When the field races away from the starting line at the real,- Berlin Marathon this coming Sunday, September 24, not only will it signify the beginning of yet another world-class battle on the streets of the German capital, it will also represent the resumption of the 2006 World Marathon Majors Series.
Inaugurated in the spring with the Boston and Flora London Marathons, the World Marathon Majors Series is an innovative collaboration among the world's five leading marathons – Boston, Flora London, BMW Berlin, The LaSalle Bank Chicago and ING New York City – with a $1,000,000 USD prize purse divided between the series's overall male and female winners. With the fall marathon season about to begin, the real,- Berlin race will be the first opportunity for another crop of elite competitors to stake their claims.
At the present time, Robert Kipkoech Cheruiyot (KEN) and Rita Jeptoo (KEN), the winners from Boston, are tied at the top of the leader board with Felix Limo (KEN) and Deena Kastor (USA), the victors in London. Cheruiyot and Limo have committed to race in Chicago, however, and Jeptoo and Kastor have signed on for New York, meaning that the outcome in Berlin will have considerable ramifications for the World Marathon Majors standings.
Greatest attention is being focused on Haile Gebrselassie (ETH) who is contesting the real,-Berlin race for the first time. The legendary Ethiopian has a marathon best of 2:06:20 from Amsterdam in 2005; but, although talk always turns to world records when The Emperor toes the line, it will be the victory - and its accompanying 25 points – that will be most important if he is to claim a share of the WMM prize purse.
Among the women in Berlin, Gete Wami (ETH) assumes the favorite's mantle following the late withdrawal due to injury of the Olympic champion, Mizuki Noguchi (JPN). Wami has a PB of 2:22:19 and is among the most accomplished female distance runners of all time; however, she may expect a forceful challenge to come from Salina Kosgei (KEN), the winner in Paris in 2004 and the owners of a personal best time 2:24:32.
The outcome in Berlin may be far from certain; what is assured is that, once the race has been completed, there will be two new names atop the WMM leader board, making it a three-way tie among both the men and the women.
That, of course, will be a temporary state of affairs, not to mention the point at which things start to get really interesting. The clash between the current leaders – Cheruiyot and Limo in Chicago, and Jeptoo and Kastor in New York – may prompt untold upheaval at the head of the table, not forgetting the impact that those further down the leader board may have. Notably, Benjamin Maiyo (KEN), third on the roster courtesy of his second place finish in Boston, will be trading strides in Chicago with Cheruiyot and Limo.
Currently, positions on the leader board are as follows:
Robert Kipkoech Cheruiyot (KEN) Boston (2:07:14) 25 points
Felix Limo (KEN) London (2:06:39) 25 points
Benjamin Maiyo (KEN) Boston (2:08:21) 15 points
Martin Lel (KEN) London (2:06:41) 15 points
Mebrahtom Keflezighi (USA) Boston (2:09:56) 10 points
Hendrick Ramaala (RSA) London (2:06:55) 10 points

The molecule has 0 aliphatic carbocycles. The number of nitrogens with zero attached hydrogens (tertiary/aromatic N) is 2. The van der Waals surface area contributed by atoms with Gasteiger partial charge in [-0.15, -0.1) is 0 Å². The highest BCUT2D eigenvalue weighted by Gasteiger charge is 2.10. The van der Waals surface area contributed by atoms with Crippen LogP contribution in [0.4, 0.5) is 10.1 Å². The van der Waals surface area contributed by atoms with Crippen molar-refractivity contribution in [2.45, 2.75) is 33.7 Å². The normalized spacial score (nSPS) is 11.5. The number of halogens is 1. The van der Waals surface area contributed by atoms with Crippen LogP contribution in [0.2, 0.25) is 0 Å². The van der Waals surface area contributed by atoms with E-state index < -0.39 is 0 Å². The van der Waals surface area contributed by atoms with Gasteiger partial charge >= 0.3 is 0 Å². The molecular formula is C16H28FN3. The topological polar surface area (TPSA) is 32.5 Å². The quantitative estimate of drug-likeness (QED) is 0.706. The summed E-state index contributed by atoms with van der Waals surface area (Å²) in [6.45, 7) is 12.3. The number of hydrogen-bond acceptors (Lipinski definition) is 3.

Brian Sell (USA) Boston (2:10:55) 5 points
Khalid Khannouchi (USA) London (2:07:04) 5 points
Alan Culpepper (USA) Boston (2:11:02) 1 point
Stefano Baldini (ITA) London (2:07:22) 1 point
Rita Jeptoo (KEN) Boston (2:23:38) 25 points
Deena Kastor (USA) London (2:19:36) 25 points
Jelena Prokopcuka (LAT) Boston (2:23:48) 15 points
Lyudmila Petrova (RUS) London (2:21:29) 15 points
Reiko Tosa (JPN) Boston (2:24:11) 10 points
Susan Chepkemei (KEN) London (2:21:46) 10 points
Bruna Genovese (ITA) Boston (2:25:28) 5 points
Berhane Adere (ETH) London (2:21:52) 5 points
Kiyoko Shimahara (JPN) Boston (2:26:52) 1 point
Galina Bogomolova (RUS) London (2:21:58) 1 point
Competitors in the World Marathon Majors series accumulate points in each of the five marathons in which they participate over a two year period. They may contest as many races as they wish, but only their four best count towards the standings. Also, they must compete in a World Marathon Majors event in each year of the two year scoring period. Although the series functions on a two year rotation, the cycles overlap. Hence, the World Marathon Majors cycles proceed as follows: 2006/2007; 2007/2008; 2008/2009, etc. The prize money for the first cycle will be awarded at the end of 2007, with $1,000,000 USD divided equally between the first placed man and woman. Thereafter, prize money will be awarded annually. Note: in the years in which they occur, the World Championships and Olympic Games marathons are also part of the series.
The first five male and female runners across the line in each World Marathon Majors race score points as follows:
1st - 25 points
2nd - 15 points
3rd - 10 points
4th - 5 points
5th - 1 point
The real,-Berlin Marathon takes place this Sunday, September 24th. The remaining two races this calendar year for the World Marathon Majors series are The LaSalle Bank Chicago Marathon and the ING New York City Marathon which will take place on Sunday, October 22nd and Sunday, November 5th respectively.
Standings, breaking news and further information about the World Marathon may be found at www.worldmarathonmajors.com.
World Marathon Majors resumes at real,- BerlinMarathon this Sunday
For more information:
Boston: Jack Fleming +1 617.236.1652 ext. 2627, Marc Chalufour 617-236-1652 ext. 2632
London: Nicola Okey + 44 207.902.0182
Berlin: J√∂rg Wenig + 49 30.8909.5250
Chicago: Marianne Caponi +1 312.904.9816
New York: Richard Finn +1 212.423.2229
This release prepared by James O'Brien for the World Marathon Majors.